The Attempted Political Assassination of Gabrielle Giffords A Jewish response

 Chabad of Mineola’s Rabbi Anchelle Perl urges the President of the USA proclaim a “National Day of Reflection” and that the entire Senate & Congress adjourn for a week.  

 Let the United States Senate & Congress break for a week & Travel across the USA to teach Civil Behavior

 A Lesson from Jewish History: When the Jewish people had first settled the land of Canaan, a terrible civil war broke out. An outrageous and brutal rape and murder occurred in the territory of Benjamin. The other tribes were outraged. The Book of Judges tells us that close to 70,000 people died in the ensuing battles.

 In the ancient Midrash, Tana d'Bei Eliyahu Rabba, the sages ask why did so many have to die?

 Their answer is very revealing. Because, they say, the great assembly of judges and rabbis that Moses and Joshua had left behind sat in their place next to the Holy Tabernacle and judged the people.

 What should they have done? In the language of the Midrash, "they should have lifted their skirts above their knees, girded their loins with iron girdles and wandered from town to town, one day in Hebron, one day in Lod, and taught the people civil behavior."

 The Lubavitcher Rebbe, Rabbi Menachem M. Schneeerson cited this passage often noting that the proper place of this assembly, known as "Sanhedrin," is next to the Holy Tabernacle. If they are not there, the law is that no court throughout the land can serve a capital sentence. And yet they were to leave the Capitol and travel across the country.

 So here we have a very poignant instance of just what we are talking about: The Sanhedrin was to sacrifice the power of the governing body to administrate and adjudicate for the sake of teaching the people civil behavior. The judges themselves were to leave their place and go to the people. As one commentary explains, the people must see they are taking this seriously.

 The USA stands for a society that is obsessed with the concerns of each of its citizens, while it recognizes the supremacy of Divine authority — "one nation under G‑d."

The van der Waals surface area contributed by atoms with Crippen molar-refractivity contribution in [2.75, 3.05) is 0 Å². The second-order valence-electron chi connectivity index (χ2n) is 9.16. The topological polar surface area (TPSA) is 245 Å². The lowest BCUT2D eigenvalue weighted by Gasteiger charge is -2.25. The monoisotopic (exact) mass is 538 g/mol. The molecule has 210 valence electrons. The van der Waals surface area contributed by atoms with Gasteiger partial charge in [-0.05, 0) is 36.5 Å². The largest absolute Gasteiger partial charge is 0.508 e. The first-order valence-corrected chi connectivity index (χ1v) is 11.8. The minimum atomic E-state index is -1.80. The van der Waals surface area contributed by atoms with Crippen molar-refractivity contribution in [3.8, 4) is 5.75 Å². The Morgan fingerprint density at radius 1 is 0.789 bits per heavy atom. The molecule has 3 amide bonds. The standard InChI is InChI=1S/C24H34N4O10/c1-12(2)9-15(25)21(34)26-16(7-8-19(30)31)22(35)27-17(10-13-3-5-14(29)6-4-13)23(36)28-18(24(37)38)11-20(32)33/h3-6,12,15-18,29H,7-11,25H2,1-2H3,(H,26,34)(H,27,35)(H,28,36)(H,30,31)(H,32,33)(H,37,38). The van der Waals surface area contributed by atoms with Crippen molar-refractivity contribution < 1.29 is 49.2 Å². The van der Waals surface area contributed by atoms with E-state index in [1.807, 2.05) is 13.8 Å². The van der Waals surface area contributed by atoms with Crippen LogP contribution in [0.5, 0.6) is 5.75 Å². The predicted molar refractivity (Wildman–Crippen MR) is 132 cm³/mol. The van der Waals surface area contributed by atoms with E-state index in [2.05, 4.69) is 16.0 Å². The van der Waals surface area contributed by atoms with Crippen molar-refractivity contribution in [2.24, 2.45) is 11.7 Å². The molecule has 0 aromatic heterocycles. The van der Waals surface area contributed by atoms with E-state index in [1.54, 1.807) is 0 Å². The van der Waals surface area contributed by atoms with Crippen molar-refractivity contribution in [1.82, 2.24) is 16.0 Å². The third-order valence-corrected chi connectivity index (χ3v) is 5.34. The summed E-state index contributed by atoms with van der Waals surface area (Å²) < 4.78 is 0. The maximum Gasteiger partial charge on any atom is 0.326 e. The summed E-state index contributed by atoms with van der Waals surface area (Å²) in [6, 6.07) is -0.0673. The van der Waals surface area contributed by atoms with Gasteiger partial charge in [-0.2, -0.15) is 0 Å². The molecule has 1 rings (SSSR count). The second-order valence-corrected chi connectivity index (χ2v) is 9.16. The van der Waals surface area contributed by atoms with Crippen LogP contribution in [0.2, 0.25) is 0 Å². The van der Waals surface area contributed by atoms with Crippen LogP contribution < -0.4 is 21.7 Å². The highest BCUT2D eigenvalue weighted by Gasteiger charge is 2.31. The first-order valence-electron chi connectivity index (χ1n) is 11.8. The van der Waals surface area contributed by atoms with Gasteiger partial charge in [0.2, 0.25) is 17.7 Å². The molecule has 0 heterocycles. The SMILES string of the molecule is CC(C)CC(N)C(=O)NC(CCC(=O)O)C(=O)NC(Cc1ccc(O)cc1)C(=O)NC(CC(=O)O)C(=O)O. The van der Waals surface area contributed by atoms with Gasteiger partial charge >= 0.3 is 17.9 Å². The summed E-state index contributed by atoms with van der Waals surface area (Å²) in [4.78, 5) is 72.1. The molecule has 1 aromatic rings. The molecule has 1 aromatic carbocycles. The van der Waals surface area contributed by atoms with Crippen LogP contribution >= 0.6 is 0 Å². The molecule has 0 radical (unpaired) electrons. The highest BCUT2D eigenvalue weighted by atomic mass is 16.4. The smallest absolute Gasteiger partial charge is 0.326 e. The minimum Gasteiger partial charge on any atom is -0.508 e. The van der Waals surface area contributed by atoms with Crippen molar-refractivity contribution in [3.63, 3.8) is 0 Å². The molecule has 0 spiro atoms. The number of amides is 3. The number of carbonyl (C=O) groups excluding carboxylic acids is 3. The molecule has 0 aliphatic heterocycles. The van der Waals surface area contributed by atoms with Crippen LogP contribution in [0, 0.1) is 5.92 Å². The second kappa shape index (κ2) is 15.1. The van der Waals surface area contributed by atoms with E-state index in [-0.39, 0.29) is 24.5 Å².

So a senator or congressperson or Supreme Court judge may say, that's very nice, but it's not our job to take care of the spiritual welfare of our nation.

 To this, the Rebbe, Rabbi Schneerson tells us, on the contrary: the entire purpose of a nation, of law and order, of freedom and of government is the spiritual growth of each individual.

 This is the only way a society can establish stability.

 Law and order, justice and the security of its citizens are Divine missions of every governing body, but they are not its principal task.

 The principal task of government is to provide opportunity for every individual to grow, physically, mentally and spiritually, and to reach the greatest potential of human expression that that individual is able to reach; to teach people civil behavior and engage them in discussion of spiritual growth.

 Let’s encourage and respectfully request that all the members of the Senate, of Congress and yes, of the Supreme Court gird their loins and traveling across the USA to ensure a focus on civil behavior and respect for one another.

 What Can an Individual Do?

 What can we say in the face of such tragedy? What can we do on behalf of a friend and leader who is struggling for her life? So many of us feel powerless to help. Is there anything we can do?

 Judaism provides us with a timeless formula for moments like this. As we say every Rosh Hashana and Yom Kippur, while G/d in His infinite wisdom maps out the course of our days, the three-fold formula of “tzedaka, prayer, and teshuva” have the power to sway our fates.

 Tzedaka: Today, make a resolution to give a portion of money to charity in the name of Rep. Gabrielle Giffords and the other victims of her shooter.

Prayer: taps into each person’s unique ability to speak with God. So often we forget about this awesome power that we have; a tragedy like this is a good chance to remind ourselves that we have the power to talk directly with God. One option is to say Psalms. A common psalm that is frequently recited in order to help a sick person is Psalm 20.

 Teshuva: means returning to our roots. Today, resolve to take on one step toward spiritual growth in the merit of a speedy recovery of all those who were injured, and in honor of the memory of those who were slain.